TODAY

TODAY   |  February 21, 2013

Horse meat scandal widens in Europe

From lasagna and burgers to children’s sweets containing gelatin, horse meat has been discovered in a wide variety of “beef” products, leaving Europeans to wonder what they’re really eating. NBC’s Keir Simmons reports.

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>>> reveal they were told of these concerns a year ago. keir simmons is in london with more. good morning.

>> hey, david. good morning. this story is about a very simple question. do you know what you're putting on your plate or even your children's plate? today, we learned some schools have withdrawn it from their menu as hor meat widened.

>> reporter: horse meat has been turning up in food across europe. lasagna, and being tested for dna. i would be very surprised if we don't find more instances of gross contamination.

>> reporter: the scandal has many wondering what they're eating many turning to traditional butchers. this couple from new york now live in the uk . they say people are shocked.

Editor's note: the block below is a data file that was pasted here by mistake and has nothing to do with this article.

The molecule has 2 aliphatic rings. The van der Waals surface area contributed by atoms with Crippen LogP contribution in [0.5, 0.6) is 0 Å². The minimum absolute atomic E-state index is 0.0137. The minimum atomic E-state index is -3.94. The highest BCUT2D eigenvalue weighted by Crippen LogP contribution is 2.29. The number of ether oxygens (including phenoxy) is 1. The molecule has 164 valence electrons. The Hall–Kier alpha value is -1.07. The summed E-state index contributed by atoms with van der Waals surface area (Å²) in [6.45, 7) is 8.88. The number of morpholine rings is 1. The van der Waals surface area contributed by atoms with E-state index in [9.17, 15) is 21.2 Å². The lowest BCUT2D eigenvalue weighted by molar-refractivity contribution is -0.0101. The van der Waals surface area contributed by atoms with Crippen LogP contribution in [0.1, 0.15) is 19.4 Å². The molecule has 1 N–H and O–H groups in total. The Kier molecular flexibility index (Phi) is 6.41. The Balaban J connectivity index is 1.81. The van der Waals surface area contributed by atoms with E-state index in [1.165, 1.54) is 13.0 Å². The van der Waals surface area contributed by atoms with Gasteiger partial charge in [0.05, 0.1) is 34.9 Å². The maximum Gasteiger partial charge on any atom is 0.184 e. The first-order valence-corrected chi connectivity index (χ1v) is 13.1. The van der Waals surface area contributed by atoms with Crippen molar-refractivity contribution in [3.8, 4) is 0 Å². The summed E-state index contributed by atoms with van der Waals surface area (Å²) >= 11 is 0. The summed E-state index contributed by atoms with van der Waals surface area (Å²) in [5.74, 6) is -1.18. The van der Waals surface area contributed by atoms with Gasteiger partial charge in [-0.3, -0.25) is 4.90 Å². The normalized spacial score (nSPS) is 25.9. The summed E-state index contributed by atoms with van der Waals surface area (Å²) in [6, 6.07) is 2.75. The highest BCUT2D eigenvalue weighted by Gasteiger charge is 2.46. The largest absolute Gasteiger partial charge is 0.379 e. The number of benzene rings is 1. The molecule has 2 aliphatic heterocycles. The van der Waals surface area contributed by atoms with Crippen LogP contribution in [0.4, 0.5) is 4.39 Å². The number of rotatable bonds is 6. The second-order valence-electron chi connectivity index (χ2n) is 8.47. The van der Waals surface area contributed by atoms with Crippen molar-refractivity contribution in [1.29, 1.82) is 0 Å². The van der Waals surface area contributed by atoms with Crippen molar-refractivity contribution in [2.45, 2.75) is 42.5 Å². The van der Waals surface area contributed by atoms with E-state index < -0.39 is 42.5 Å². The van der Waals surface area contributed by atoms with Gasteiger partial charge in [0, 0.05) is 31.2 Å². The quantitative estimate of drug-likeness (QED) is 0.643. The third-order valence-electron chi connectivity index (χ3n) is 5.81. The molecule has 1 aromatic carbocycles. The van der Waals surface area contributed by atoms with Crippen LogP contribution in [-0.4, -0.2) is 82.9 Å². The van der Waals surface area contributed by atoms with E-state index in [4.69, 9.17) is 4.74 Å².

>> they buy dinner and turns out it's horse.

>> reporter: one fear horses in the food chain injected with a painkiller called bute unfit for human consumption.

>> to find out afterwards it's an entirely different animal literally and you have no idea what that will do to your health, scary nor any to think about.

>> reporter: scary still for complex traders and subsidiaries with just one beef product and going from france, luxembourg, france, and romania, and traveling back to the uk, hard to trace. traditional butchers say the cheap meat is to blame.

>> if somebody wants to pay $2 for lasagna, at the end of the day , you get what you pay for.

>> reporter: there's no suggestion yet horse meat labelled as beef has reached the u.s. but the struggle for everyone is to be sure the meat you're buying is what the label says it i is.

>> that butcher is the type that knows everyone's name and customers trust him a local store. the problem is that kind of service can cost you more and when you're trying to feed a family, every dollar counts.

>> kiir simmons, thanks.